Editor’s Scratchpad

Human flaws
needn’t shake faith

Missing from much of the news coverage of the turmoil within the Roman Catholic Church, here and on the mainland, is a distinction between church and faith. They are not the same thing.

For many Catholics, including this one, the church is temporal and, like all human institutions, populated by imperfect people. We may be dismayed by sexual abuse, the blind adherence to a celibate and male priesthood, a Mass that lacks poetry, and sermons that cause snoring in the pews, but we understand that those are mortal imperfections.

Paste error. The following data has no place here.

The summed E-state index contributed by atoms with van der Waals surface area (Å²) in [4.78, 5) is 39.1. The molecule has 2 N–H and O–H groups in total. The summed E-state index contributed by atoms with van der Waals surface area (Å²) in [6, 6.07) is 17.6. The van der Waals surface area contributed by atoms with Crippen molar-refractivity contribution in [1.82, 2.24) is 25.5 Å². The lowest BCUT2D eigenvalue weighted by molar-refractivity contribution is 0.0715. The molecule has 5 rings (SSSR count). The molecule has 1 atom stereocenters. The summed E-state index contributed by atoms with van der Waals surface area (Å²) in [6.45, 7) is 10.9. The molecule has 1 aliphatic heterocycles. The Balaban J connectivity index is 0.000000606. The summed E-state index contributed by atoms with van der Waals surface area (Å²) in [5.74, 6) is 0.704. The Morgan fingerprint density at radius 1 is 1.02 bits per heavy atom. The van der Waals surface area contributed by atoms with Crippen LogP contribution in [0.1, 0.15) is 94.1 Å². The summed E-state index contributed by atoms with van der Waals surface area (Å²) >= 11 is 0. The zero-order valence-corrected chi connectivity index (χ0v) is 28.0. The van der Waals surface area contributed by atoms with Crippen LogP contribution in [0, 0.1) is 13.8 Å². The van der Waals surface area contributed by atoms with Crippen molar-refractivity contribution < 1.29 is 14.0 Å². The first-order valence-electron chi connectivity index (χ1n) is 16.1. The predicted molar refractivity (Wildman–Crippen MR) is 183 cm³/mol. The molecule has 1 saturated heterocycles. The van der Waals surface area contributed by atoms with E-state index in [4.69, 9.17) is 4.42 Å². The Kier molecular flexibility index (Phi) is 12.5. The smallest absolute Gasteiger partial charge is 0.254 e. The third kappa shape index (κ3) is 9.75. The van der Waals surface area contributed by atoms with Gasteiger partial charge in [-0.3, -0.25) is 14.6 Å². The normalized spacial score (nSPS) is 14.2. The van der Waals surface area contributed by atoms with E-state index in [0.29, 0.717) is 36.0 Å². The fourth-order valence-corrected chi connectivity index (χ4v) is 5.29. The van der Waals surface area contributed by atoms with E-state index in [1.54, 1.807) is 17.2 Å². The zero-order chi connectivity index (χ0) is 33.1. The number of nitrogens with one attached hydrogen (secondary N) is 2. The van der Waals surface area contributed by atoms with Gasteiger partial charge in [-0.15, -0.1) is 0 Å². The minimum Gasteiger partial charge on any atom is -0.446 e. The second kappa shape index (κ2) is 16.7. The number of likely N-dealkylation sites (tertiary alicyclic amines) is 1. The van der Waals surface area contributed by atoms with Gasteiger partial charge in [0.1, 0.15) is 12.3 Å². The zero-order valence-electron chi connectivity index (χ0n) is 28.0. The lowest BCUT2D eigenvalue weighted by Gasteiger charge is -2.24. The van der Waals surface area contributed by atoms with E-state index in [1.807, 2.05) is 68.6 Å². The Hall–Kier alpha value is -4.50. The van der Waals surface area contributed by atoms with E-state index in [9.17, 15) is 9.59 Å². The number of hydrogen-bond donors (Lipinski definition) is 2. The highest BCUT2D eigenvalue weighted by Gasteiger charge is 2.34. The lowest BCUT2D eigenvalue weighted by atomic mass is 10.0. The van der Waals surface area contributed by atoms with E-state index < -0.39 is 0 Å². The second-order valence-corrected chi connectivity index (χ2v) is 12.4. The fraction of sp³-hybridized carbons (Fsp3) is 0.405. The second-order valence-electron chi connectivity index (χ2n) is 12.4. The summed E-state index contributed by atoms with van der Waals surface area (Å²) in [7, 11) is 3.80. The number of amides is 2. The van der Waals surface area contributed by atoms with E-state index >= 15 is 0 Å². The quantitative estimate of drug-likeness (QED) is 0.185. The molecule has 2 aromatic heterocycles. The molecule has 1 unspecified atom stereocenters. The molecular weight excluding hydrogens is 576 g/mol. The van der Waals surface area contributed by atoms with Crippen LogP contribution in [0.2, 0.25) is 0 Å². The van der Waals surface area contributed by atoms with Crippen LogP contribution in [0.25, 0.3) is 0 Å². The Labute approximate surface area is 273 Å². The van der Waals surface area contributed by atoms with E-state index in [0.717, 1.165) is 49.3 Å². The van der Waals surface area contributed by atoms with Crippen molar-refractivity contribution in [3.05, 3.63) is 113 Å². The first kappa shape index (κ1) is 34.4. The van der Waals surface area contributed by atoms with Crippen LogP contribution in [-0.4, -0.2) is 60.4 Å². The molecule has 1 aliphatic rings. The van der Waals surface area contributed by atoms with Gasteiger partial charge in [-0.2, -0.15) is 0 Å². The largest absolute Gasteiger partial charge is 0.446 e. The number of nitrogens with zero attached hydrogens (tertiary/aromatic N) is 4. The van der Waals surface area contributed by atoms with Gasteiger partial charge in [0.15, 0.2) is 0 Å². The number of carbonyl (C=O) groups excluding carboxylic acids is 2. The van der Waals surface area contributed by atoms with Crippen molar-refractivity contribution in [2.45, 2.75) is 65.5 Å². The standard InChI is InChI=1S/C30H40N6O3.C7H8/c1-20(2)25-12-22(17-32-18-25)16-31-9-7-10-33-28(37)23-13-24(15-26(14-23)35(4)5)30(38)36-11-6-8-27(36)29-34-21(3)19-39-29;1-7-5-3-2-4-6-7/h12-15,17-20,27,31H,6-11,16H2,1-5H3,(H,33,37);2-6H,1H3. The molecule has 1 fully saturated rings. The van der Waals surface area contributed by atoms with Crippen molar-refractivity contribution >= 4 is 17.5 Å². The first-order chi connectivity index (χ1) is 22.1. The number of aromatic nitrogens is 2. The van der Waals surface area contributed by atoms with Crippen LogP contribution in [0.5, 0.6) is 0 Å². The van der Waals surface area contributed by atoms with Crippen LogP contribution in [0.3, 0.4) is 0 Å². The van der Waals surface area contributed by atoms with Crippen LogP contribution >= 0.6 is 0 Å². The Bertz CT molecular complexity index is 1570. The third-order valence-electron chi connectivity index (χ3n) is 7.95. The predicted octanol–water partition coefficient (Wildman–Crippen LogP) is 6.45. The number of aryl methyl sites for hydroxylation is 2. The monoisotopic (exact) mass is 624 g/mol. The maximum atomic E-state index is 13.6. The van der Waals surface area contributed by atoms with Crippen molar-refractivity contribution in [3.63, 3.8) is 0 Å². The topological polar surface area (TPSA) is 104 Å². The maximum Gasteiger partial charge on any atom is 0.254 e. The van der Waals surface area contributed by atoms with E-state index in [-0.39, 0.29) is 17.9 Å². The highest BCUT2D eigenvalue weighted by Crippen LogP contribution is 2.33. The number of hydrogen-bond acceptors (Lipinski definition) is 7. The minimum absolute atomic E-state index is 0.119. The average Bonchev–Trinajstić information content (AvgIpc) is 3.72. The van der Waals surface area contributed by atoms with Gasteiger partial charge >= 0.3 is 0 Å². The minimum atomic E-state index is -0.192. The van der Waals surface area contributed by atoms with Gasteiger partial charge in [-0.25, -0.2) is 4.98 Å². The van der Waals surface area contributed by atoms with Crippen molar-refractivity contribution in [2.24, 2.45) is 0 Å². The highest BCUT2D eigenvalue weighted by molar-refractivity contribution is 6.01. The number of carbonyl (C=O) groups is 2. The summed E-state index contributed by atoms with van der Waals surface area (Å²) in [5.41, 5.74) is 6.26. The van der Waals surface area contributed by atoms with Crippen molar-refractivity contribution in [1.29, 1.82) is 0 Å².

The faith is spiritual and, we like to think, a universal and eternal core of beliefs given by the Holy Spirit through the Bible, the writings of scholars like Augustine and Aquinas, the sense of the faithful, and yes, even the magisterium, or teaching, of the church. The ills of the temporal church are unlikely to cause the faithful to abandon their spiritual heritage.

As The New York Times reported Sunday morning, "The crisis within the American Catholic Church now resembles an anguished argument among troubled relatives, none of whom is ready to disown the family." Or, as someone once wrote, "No matter how tawdry the chalice, the wine remains pure."

--Richard Halloran

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